SANTA FE, N.M. — The U.S. Department of Energy is markedly stepping up efforts to promote commercialization of new technologies from DOE laboratories nationwide, and New Mexico’s labs are playing a critical role in the process.
Jetta Wong, acting director of the DOE’s new Office of Technology Transitions, said she and other federal representatives have been meeting with executives from the DOE’s 17 national labs to learn more about tech-transfer programs at each and to explore ways to reinforce technology commercialization.
Wong was in New Mexico on Wednesday with three senators — Sen. Barbara Mikulski, D-Md., and New Mexico Democrats Tom Udall and Martin Heinrich — to participate in meetings and tours at Sandia and Los Alamos national laboratories.
The group participated Tuesday morning in a roundtable discussion in Albuquerque with Sandia and LANL leaders, technology transfer professionals and local companies that are working on bringing lab technologies to market.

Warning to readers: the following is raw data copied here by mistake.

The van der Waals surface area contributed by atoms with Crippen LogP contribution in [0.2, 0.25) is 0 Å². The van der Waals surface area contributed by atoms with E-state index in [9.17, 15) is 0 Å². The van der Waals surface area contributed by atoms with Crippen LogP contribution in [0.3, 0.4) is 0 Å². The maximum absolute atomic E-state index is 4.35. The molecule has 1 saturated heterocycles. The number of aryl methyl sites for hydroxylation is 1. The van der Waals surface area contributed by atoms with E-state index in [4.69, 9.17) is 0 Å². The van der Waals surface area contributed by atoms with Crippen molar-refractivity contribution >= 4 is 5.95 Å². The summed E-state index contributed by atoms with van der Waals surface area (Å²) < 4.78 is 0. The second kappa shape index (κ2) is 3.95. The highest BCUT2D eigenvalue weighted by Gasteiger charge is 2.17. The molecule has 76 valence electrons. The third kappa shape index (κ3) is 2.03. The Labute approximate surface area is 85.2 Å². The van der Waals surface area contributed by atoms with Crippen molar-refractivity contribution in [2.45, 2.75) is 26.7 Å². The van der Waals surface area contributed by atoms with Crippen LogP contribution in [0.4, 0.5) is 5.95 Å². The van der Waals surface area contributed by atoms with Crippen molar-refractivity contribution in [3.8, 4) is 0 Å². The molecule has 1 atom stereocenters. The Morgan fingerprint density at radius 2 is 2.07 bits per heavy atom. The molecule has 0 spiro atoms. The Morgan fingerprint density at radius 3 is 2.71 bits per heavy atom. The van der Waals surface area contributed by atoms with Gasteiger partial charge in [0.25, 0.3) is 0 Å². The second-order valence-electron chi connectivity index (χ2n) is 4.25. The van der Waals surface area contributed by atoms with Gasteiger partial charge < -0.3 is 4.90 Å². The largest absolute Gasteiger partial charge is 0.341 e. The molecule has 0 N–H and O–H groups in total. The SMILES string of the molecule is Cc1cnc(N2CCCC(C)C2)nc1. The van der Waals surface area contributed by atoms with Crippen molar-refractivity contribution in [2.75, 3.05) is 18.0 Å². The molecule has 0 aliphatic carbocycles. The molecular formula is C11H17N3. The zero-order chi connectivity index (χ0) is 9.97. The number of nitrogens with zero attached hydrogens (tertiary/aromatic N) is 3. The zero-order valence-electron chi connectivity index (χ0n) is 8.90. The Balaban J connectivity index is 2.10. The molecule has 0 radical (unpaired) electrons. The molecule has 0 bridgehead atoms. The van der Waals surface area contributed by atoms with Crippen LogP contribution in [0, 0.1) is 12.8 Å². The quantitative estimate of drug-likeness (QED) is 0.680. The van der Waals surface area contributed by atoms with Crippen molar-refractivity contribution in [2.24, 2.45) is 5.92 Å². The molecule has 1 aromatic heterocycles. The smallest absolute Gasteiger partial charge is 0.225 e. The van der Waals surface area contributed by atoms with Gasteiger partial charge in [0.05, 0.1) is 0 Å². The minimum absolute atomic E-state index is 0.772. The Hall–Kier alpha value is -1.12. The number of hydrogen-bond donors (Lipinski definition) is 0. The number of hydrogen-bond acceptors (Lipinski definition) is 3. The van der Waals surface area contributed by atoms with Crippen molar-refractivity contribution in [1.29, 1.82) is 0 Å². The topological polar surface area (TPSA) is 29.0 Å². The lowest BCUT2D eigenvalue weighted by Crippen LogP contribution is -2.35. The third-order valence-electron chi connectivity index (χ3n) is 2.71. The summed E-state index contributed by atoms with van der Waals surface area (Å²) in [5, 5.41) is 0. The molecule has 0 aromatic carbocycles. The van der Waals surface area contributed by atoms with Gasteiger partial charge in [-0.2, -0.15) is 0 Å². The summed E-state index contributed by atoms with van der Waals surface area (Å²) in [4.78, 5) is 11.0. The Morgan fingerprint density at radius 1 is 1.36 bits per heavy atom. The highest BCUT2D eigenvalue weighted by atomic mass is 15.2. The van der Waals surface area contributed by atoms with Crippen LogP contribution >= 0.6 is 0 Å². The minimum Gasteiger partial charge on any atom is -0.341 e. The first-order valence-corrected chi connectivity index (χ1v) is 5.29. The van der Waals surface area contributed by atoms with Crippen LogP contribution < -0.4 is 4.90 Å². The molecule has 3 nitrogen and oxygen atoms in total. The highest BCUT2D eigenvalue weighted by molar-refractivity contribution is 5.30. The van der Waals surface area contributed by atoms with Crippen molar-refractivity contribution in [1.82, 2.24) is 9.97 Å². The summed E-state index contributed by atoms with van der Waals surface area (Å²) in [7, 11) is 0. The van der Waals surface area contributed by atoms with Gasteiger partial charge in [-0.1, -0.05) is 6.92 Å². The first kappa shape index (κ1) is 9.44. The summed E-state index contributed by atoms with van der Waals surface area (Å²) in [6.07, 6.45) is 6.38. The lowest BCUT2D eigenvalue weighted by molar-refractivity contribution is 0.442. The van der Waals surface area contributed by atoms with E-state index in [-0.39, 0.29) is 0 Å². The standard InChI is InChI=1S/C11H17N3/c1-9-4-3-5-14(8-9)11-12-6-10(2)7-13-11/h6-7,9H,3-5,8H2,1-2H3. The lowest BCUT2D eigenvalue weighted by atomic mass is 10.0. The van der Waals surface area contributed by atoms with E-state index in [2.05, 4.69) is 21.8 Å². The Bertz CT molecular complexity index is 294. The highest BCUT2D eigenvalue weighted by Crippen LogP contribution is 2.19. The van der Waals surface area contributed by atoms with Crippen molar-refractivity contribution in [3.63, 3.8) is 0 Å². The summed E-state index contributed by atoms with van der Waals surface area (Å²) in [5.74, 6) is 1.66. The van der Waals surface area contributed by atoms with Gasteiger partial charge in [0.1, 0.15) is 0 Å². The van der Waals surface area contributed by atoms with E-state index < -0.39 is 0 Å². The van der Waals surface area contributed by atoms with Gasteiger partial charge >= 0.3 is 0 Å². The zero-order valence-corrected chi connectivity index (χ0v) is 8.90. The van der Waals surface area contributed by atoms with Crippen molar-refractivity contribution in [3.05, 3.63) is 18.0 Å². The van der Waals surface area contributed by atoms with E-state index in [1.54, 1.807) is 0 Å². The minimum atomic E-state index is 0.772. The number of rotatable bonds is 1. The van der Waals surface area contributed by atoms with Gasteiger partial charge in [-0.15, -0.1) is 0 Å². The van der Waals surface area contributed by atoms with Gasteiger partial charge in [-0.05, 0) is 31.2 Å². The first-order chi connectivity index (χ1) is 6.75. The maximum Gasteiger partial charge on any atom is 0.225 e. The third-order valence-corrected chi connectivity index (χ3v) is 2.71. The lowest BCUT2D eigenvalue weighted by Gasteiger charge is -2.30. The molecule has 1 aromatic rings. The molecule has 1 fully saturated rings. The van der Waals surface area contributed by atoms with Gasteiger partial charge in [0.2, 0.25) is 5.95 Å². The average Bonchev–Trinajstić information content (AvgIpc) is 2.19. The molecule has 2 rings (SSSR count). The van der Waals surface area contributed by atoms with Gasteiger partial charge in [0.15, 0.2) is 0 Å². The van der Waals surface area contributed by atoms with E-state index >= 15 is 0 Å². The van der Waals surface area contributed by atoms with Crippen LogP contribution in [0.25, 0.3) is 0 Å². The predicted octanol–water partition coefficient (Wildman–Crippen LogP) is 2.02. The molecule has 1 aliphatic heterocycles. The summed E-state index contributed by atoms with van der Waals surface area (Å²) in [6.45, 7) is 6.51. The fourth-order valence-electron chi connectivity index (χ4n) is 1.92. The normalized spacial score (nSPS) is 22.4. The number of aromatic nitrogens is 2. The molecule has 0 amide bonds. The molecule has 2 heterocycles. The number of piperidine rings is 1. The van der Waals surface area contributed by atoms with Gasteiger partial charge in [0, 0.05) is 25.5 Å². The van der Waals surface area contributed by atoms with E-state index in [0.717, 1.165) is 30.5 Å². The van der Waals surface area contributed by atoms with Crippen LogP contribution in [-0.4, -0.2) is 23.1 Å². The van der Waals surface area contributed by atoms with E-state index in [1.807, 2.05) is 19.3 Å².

“Technology transfer is a mission of the DOE and of all our national labs,” Wong told roundtable participants. “It’s an important mission that enhances all we do to meet our national security, energy and environmental missions.”
Udall organized the roundtable and other activities to help DOE strengthen its commercialization programs, something Udall and Heinrich have aggressively pursued in the Senate.
They invited Mikulski, past chair and now vice chair of the Senate Appropriations Committee, to generate more support in Washington, D.C.
“We’re here to see how we can get more of the great things we’ve worked on at the labs out into the private sector,” Udall told the roundtable. “Technology transfer is crucial. It means jobs and economic growth, and we want to keep pushing it to see more results.”
Udall is pursuing legislation that would increase public-private partnerships to develop new lab technologies and provide more funding for cash-strapped startups.
Heinrich worked to incorporate targeted legislation in the fiscal 2016 National Defense Authorization Act to strengthen tech transfer at the labs.
That includes a “Microlab Technology Commercialization Act” so that DOE facilities could open off-campus centers that would promote lab interaction and work with local businesses, universities and others.
It also includes an increase in Laboratory Directed Research and Development spending, from 6 percent to 7 percent of each lab’s budget. That’s discretionary spending that often leads to new, potentially marketable technologies.